Canadian Solar Inc., caught in the downdraft that has hit solar industry stocks, is reconsidering its move to spin off a publicly traded "yieldco" that would hold a portfolio of its solar farm assets.
While it still intends to go ahead with the creation of a separate entity that would own its completed solar projects, chief financial officer Michael Potter said Canadian Solar is also developing "alternative plans." He told analysts on the company's second quarter conference call late Tuesday that the firm made this decision because the market has "recently experienced volatility around yieldco valuations."
Indeed, solar yieldcos – and most public solar companies of any kind – have stepped on a very icy patch recently. Many solar stocks are down sharply, and yieldcos have been hit particularly hard.
Spinoff yieldcos are vehicles that hold the less-risky cash-generating components of the solar business – completed solar projects. While making and selling solar panels is relatively risky, once a solar farm is built and operating it usually generates a predictable flow of income under a long-term electricity contract.
Guelph, Ont.-based Canadian Solar, like other solar companies that have done this in recent years, wants to spin off its completed projects into a dividend-paying public company. Because they are less risky, these firms can raise capital more cheaply for development and acquisitions. Solar panel manufacturing would stay with the parent firm.
Until recently, Canadian Solar usually sold the solar farms it built to third parties as soon as construction was complete, generating a big one-time financial gain but leaving the cash flow from electricity sales in someone else's hands.
Currently, however, yieldcos have been hit with the malaise that has dented many other dividend paying stocks. With interest rates poised to rise in the United States, high yielding shares have fallen out of favour, and this has sent existing renewable energy yieldcos such as Nextera Energy Partners, NRG Yield and Abengoa Yield sharply lower.
In a double-whammy, solar stocks overall have come under pressure lately. This is usually attributed to low oil prices, which some see as damaging to the renewable energy sector.
In any event, Canadian Solar has been caught up in all this just as it was putting the finishing touches on its yieldco plans. While it still hopes to get the split off the ground by early 2016, Mr. Potter's comments make it clear the company is putting in place back-up plans, which would include potentially returning to its earlier model of disposing of solar farms after they are complete.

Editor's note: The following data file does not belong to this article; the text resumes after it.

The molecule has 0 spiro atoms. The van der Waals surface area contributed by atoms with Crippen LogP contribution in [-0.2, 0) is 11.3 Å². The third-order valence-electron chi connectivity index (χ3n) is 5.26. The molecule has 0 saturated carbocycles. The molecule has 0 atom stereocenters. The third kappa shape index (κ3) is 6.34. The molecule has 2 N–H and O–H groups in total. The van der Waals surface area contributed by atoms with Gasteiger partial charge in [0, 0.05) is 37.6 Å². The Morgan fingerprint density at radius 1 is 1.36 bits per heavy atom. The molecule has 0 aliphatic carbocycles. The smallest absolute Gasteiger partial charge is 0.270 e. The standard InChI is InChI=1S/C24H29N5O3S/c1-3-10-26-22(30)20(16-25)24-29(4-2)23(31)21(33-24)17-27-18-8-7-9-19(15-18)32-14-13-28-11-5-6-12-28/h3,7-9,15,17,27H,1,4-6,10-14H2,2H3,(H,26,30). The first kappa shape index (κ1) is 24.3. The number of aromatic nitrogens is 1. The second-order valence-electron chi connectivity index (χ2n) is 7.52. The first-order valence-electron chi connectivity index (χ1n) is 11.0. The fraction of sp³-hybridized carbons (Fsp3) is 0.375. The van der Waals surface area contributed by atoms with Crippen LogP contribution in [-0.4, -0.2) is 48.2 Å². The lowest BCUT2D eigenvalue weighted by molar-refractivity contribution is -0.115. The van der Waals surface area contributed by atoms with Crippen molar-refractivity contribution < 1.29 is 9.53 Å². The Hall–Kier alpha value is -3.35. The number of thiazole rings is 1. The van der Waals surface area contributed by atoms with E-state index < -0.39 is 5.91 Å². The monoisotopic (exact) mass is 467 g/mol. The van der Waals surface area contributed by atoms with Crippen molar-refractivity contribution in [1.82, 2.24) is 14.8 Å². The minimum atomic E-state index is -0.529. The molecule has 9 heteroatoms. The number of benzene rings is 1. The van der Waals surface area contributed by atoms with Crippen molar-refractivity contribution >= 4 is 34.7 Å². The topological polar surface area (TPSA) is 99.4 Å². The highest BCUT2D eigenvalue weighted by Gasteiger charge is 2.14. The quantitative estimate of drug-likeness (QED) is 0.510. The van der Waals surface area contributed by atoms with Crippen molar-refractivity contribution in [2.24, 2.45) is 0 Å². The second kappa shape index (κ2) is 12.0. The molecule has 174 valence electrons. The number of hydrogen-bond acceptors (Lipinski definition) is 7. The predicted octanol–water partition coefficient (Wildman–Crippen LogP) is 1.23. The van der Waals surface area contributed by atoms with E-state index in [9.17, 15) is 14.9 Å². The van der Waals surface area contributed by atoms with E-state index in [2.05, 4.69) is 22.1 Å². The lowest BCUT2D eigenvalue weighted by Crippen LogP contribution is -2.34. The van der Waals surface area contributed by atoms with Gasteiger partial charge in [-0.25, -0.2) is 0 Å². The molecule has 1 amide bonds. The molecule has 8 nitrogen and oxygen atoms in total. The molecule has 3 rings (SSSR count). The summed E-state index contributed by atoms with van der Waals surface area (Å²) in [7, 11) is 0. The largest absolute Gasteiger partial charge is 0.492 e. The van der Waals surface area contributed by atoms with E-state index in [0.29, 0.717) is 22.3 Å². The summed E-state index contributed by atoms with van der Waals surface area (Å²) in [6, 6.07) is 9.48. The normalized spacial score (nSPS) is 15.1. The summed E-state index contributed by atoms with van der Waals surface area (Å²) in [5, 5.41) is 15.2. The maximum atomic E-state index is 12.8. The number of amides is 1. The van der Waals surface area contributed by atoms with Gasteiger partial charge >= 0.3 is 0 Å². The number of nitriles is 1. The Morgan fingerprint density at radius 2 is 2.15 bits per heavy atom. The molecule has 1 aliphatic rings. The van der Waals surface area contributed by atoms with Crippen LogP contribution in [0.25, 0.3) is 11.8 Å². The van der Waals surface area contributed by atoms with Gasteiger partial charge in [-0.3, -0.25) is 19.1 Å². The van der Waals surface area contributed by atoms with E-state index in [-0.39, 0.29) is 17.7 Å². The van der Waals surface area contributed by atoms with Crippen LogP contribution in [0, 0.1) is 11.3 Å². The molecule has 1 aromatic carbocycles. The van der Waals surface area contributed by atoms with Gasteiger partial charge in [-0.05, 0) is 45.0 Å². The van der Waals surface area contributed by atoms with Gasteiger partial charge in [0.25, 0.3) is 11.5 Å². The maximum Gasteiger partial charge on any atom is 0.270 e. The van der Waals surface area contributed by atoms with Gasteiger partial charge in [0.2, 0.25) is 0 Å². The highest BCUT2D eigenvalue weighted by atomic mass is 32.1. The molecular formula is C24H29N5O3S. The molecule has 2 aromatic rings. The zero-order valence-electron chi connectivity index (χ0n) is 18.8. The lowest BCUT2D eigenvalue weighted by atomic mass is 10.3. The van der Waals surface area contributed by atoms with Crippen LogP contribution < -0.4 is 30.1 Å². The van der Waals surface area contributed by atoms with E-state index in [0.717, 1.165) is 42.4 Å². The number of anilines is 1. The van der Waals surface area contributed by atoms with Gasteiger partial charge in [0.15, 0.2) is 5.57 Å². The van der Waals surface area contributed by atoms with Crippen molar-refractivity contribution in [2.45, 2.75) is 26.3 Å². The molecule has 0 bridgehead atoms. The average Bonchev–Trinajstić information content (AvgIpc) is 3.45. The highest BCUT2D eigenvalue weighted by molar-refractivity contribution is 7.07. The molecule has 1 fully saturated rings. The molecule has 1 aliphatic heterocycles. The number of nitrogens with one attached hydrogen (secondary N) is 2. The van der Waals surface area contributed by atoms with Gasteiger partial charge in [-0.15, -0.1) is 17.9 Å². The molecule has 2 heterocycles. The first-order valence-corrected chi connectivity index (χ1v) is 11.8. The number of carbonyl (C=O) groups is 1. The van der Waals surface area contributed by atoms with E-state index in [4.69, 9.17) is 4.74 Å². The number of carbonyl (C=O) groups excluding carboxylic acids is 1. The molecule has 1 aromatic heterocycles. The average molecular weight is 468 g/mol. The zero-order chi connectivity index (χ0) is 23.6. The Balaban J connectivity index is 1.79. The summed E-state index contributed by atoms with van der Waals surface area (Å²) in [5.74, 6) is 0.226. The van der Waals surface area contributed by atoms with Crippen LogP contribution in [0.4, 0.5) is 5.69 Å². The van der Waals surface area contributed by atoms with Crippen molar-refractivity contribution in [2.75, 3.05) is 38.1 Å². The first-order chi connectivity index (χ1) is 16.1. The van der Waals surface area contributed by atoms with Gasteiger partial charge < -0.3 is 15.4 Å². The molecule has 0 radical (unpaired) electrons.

Investors didn't react well to Canadian Solar's yieldco news – and its third quarter guidance, which some analysts felt was weak – sending the stock down by 18 per cent in Nasdaq trading Wednesday.
Analyst Jed Dorsheimer of Canaccord Genuity cut his one-year price target on Canadian Solar stock to $40 (U.S.) from $45, saying in a report that "we question whether current investor demand for yieldcos will be enough for the company to go to market."
Others are more optimistic that the downward pressure won't last, and might represent a buying opportunity – for both yieldcos and the wider universe of solar stocks.
P.J. Deschenes, a partner with Greentech Capital Advisors in New York, said there has been a big influx of new yieldco stock – either in initial public offerings or secondary offerings – and that over-saturated the market and depressed investor appetite for shares.
However, he said, "we think [the correction] is temporary. The fundamental value proposition of the yieldco is very sound."
Well-structured yieldcos with strong solar companies behind them will continue to do well, he said. Canadian Solar, he noted, has "a really big backlog" of solar projects.
Earlier this year , Canadian Solar beefed up its project pipeline by buying solar project developer Recurrent Energy LLC from Japanese electronics giant Sharp Corp. for $265-million. That almost doubled its pipeline of new projects.
John Cook, president of Toronto-based clean-tech investor Greenchip Financial Corp., said he thinks part of the reason for the broadly based slippage in solar stocks is a "misunderstanding" of the link between oil prices and renewable energy. "There is really very little connection," he said, because not much electricity is generated with oil.
At the same time, many solar panel manufacturers with links to China have been "cast with this general sell-off in mainland Chinese markets," Mr. Cook said, even though they trade on U.S. exchanges and are very solid companies with strong potential in a huge and growing industry.
Canadian Solar does most of its manufacturing in China, but it also makes panels in plants in Guelph and London, Ont. It has built dozens of projects in Canada, and hundreds more in about 70 countries.